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Portfolio Assignment 9 April 23, 2009

Filed under: Data Mining — Lauren @ 4:42 am

Final Project

For our final project, my team (Andrew, Kurt, Will) and I will be expanding on our work from last week with document filtering.

The Problem

As you well know, spam is a very annoying and persistant presence on the Internet. In chapter 6 of PCI, we learned that rule-based classifier don’t cut it because spammers are getting smarter. So, we created a learning classifier that is trained on data and gives a document a category depending on word or feature probabilities. The only guidelines for our project was to use a substantial dataset. The algorithm in the book uses strings as “documents”. We want to use real email documents to train the classifier and use it for future classifications.

The Data

At first, we searched the Internet for some fun spam datasets to download. Of course, there were a ton! But the way we planned to modify the classifying algorithm in the book was to use email text and we kept finding weird formats for the datasets. So, Will logged into his old Yahoo email account and found 1,400 spam emails. I’m pretty sure if I logged into my old AOL account I would find a similar number! At first we thought we were going to have to use the sampletrain method from the book and type the name of every file into a line of code. That would take forever and make the algorithm not very realistic in real life. Will whipped up a function to rename all of his emails into a format of either spam#.txt or nonspam#.txt:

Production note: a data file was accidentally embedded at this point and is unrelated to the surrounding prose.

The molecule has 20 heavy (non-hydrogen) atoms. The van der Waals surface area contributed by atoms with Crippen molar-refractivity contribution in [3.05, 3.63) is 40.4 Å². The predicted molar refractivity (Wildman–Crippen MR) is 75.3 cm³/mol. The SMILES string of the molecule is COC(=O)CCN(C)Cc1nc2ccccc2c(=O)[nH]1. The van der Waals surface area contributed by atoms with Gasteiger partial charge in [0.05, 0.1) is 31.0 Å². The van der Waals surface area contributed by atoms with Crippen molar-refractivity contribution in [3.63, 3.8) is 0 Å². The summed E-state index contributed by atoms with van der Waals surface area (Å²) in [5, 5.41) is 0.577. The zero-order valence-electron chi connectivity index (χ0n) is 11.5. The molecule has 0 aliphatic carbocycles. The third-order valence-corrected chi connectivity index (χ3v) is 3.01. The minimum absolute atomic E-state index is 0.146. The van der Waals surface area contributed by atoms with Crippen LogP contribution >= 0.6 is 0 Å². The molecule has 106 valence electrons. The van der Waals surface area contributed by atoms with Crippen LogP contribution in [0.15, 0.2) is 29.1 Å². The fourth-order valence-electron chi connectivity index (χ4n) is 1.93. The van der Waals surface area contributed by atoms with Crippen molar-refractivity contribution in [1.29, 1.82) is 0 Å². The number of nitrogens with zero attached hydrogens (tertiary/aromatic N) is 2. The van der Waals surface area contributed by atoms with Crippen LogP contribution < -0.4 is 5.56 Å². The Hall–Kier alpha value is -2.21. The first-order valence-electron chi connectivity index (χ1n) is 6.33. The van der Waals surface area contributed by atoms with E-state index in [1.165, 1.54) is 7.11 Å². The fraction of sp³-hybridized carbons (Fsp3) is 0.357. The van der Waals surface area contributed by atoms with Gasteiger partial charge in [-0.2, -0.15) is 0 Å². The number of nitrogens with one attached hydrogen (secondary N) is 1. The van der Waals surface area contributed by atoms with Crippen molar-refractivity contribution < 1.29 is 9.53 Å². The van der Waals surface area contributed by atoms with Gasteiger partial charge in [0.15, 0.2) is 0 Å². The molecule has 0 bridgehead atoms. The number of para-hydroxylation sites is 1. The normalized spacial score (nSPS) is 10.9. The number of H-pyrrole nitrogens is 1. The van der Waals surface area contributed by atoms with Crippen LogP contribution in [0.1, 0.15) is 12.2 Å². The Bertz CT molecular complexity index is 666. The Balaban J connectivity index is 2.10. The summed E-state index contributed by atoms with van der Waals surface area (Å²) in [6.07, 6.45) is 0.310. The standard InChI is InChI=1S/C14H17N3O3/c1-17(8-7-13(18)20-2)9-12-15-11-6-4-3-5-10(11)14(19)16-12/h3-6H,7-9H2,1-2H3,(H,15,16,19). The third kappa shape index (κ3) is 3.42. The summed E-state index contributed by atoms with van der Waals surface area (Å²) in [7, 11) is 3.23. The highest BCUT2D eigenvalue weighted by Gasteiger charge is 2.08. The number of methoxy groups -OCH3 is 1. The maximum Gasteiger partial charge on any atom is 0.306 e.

def openfiles(cl):

    data = open(‘blogsplogreal.txt’, ‘r’)

    lines = data.readlines();

    for i in lines:

        thisline = i.split(” “);

        filename = thisline[1];

        print ‘opening: ‘ + filename;

        if thisline[2] == “1\n”:

            spamtype = ‘spam’;


            spamtype = ‘not-spam’;

        print ‘file type: ‘ + spamtype;

        cl.train(filename, spamtype);

This was useful because we created a loop to train the classifier by concatenating the basename of the file (spam or nonspam), the number and ‘.txt’:

def sampletrain(cl,basefile,numfiles,gory):

    for i in range(1,numfiles+1):

        filename =  basefile + str(i) + ‘.txt’

        #print filename


The Solution

We used Bayes (when in doubt, use Bayes!) to train and classify documents. Starting off the books code, we had to edit the getwords method to open a file and add the words to the dictionary. A friendly neighbor in the lab showed us how to do file I/O and this is what we came up with:


def getwords(doc):

    data = open(doc, ‘r’)

    lines = ‘ ‘

    for line in data:


    #print lines

    splitter = re.compile(‘\\W*’)

    # Split the words by non-alpha characters

    words = [s.lower() for s in splitter.split(lines) if len(s) > 2 and len(s) < 20]

    #print words

    # Return the unique set of words only

    return dict([(w,1) for w in words])

This opens a file and concatenates each line into one big string. Then it is split up and converted to lowercase as the book does. Now, we can send the classifier a filename and it will get the features and resume with the same algorithm.

The Results